“It took the United States and the United Kingdom more than 50 years for the median age to rise from 30 to 40. In South Korea, it took 15 years, in Japan 22 years and it is expected to take 23 years in China,” MGI argues.

“Overall, the population in the region aged 64 or above by 2050 will be larger than today’s by an estimated 425 million – or the populations of France, the United Kingdom and the United States combined,” it adds.

Shrinking population

While China, Japan and South Korea are notably facing a population decline and ageing at an increased pace, India is still experiencing healthy population growth and, in fact, it overtook China as the world’s most populous country in 2023, according to estimates by the United Nations.

Recent data showed China’s population had shrunk two years in a row in 2023. According to its National Bureau of Statistics (NBS), the country’s overall population fell 2.08 million to 1.409 billion last year, after declining 850,000 in 2022 – the first drop since the Great Chinese Famine in 1959-1961.

In total, the world’s second-largest economy saw its population decline by about three million over the last two years. Some analysts suggest the trend is accelerating, especially in view of the country’s declining birth rates.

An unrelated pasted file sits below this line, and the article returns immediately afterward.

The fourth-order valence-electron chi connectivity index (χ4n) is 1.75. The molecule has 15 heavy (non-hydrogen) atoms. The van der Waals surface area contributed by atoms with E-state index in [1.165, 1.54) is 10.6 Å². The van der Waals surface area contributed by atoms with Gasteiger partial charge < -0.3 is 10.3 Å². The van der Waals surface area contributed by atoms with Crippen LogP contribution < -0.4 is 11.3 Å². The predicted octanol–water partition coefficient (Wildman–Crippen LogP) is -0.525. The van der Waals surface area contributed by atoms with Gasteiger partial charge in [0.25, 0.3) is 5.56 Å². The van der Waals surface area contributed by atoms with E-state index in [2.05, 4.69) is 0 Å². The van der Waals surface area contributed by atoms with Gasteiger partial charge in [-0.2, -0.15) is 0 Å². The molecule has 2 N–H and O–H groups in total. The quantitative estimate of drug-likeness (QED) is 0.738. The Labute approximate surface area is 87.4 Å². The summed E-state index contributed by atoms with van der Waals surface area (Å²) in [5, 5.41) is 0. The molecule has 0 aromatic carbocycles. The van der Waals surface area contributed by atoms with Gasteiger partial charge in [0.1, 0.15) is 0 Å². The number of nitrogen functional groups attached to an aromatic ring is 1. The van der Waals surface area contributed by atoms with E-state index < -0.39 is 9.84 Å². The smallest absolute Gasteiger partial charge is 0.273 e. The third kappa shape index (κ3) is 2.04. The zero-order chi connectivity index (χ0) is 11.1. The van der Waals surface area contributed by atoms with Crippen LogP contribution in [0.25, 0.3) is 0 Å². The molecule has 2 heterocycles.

Report by the NBS showed that only 9.02 million babies were born in China in 2023, down from 9.56 million in the preceding year. The country’s birth rate last year at 6.39 births per 1,000 people, down from 6.77 in the preceding year, was the lowest since the founding of Communist China in 1949.

A projection by the Shanghai Academy of Social Sciences indicates that China’s total population would shrink to only 525 million by 2100, with the working-age population is likely to fall to just 210 million – a mere one-fifth of its peak in 2014.

The decline in China’s population could potentially put downward pressure on consumer spending, as its market size shrinks, and upward pressure on government spending to support the economy, as well as on wages due to tightening labour market.

These could weaken the country’s economy, whose huge market size has been a key growth driver for the global economy over the past few decades. As such, this will in turn present challenges to global growth.

In the face of demographic challenges, China’s government has introduced various incentives such as tax deductions, longer maternity leave and housing subsidies to encourage more births.

Record low

Similarly, South Korea has invested billions of dollars in various programmes, such as cash bonuses, over the years to incentivise families to bear more children to support population growth. However, this has borne little results.

To address its demographic crisis, South Korea has adopted a more open immigration policy, allowing more foreign workers to fill the gap.

According to Reuters, South Korea’s demographic crisis has become the top risk to economic growth and the social welfare system, with the country’s population of 51 million on track to halve by the end of this century.